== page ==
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Know your options to improve progesterone status

Suboptimal progesterone can cause low fertility and higher chances of twinning and pregnancy loss.

November 20, 2019

4 Min Read
Cows line up to eat inside dairy barn
OPTIONS VARY: There are benefits to keeping good records of estrous activity soon after calving to determine if a cow has been cycling normally before insemination. Another option is more timed AI.

The more we learn about progesterone, the more we realize the intricacies of how it affects various aspects of reproductive function.

In recent years there has been concern about the effects of increased milk production on progesterone in dairy cows. The increased metabolism resulting from high feed intakes and high milk production causes a decrease in circulating progesterone at critical periods for reproduction.

With suboptimal progesterone, the consequences can be low fertility, increased incidence of twinning and pregnancy loss.

Here are three key periods when progesterone has a known effect on cow fertility:

1. During follicular development. Each of a female’s many oocytes (eggs) are contained within a follicle on one of two ovaries from before birth.

Follicles are recruited throughout a fertile heifer or cow’s life to develop and grow during brief periods of time, called follicular waves. Many follicles and oocytes eventually die off, but a select few develop to the point of ovulation during an estrous cycle. An even smaller number of those oocytes will be subsequently fertilized.

The hormonal milieu during a follicular wave has a significant effect on the fertility and fate of an oocyte. Higher progesterone concentrations during follicular wave development correlates to healthier oocytes and more viable embryos.

In an experiment where researchers evaluated week-old embryos from super-stimulated cows, a higher number and percentage of embryos were classified as transferable and freezable in the treatment groups that received higher progesterone during development of the follicles.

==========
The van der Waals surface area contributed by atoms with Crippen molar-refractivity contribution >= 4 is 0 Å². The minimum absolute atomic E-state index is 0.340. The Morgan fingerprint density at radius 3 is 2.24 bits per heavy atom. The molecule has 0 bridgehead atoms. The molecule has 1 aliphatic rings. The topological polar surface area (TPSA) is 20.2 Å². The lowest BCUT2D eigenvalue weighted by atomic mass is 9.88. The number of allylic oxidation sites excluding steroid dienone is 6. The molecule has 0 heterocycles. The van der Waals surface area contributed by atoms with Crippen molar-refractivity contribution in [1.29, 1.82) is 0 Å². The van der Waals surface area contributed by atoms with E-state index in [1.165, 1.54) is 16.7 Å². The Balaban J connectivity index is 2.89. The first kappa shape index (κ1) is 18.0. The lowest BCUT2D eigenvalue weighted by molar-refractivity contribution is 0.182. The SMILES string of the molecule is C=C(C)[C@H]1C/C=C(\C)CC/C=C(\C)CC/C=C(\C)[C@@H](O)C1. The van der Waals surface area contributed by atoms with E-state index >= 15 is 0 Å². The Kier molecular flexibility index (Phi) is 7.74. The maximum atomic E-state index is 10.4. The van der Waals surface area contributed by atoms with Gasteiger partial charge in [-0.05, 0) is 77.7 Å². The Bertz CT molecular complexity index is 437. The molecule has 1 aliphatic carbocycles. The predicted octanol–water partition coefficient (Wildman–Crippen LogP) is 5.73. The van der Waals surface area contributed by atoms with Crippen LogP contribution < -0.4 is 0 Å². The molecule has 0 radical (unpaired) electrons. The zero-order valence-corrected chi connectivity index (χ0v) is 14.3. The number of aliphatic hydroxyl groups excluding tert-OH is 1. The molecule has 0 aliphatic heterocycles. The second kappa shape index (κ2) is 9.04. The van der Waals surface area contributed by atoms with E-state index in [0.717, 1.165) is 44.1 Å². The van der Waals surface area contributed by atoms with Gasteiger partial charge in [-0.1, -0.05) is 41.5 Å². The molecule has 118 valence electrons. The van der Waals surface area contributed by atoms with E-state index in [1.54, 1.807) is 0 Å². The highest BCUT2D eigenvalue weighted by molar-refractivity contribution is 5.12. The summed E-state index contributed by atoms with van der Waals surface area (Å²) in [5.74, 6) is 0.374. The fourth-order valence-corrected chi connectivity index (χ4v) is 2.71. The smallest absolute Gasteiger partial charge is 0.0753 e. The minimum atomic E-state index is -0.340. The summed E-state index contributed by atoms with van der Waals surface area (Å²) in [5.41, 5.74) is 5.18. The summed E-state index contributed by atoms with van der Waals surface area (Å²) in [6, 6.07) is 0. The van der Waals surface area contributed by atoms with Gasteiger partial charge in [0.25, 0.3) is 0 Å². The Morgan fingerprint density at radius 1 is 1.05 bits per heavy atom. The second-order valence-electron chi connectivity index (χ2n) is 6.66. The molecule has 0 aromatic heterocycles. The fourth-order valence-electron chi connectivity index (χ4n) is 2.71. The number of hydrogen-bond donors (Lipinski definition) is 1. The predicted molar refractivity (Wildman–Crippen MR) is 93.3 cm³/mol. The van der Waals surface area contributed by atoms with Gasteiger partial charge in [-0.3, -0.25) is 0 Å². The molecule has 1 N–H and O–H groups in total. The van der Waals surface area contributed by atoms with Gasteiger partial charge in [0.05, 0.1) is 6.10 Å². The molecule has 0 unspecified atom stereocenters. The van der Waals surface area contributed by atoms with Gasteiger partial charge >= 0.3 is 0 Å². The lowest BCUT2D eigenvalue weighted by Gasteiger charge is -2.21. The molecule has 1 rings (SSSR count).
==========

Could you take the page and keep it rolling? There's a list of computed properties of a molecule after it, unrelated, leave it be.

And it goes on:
Overall fertility is compromised when progesterone is low during development of a preovulatory follicle.

The risk of twinning is also related to progesterone. Double ovulation occurs more frequently in cows with low-circulating progesterone during development of a preovulatory follicle. The frequency of twinning increases with increased parity, increased milk production and the occurrence of multiple ovulations.

The risks resulting from low progesterone of a preovulatory follicle extend into the first couple of months of pregnancy. Rates of pregnancy loss between days 28 and 60 range from 3.5% to 26.3%, averaging around 12%, and one of the associated factors is low progesterone during growth of the preovulatory follicle.

When researchers used frequent measurements of milk progesterone to guide timing of AI and determine pregnancy status after AI, approximately 15% of cows were diagnosed as pregnant at 30 days post-AI but had a decline in progesterone by 55 days.

2. Just before AI. A standard timed AI protocol begins with gonadotropin-releasing hormone (GnRH) treatment.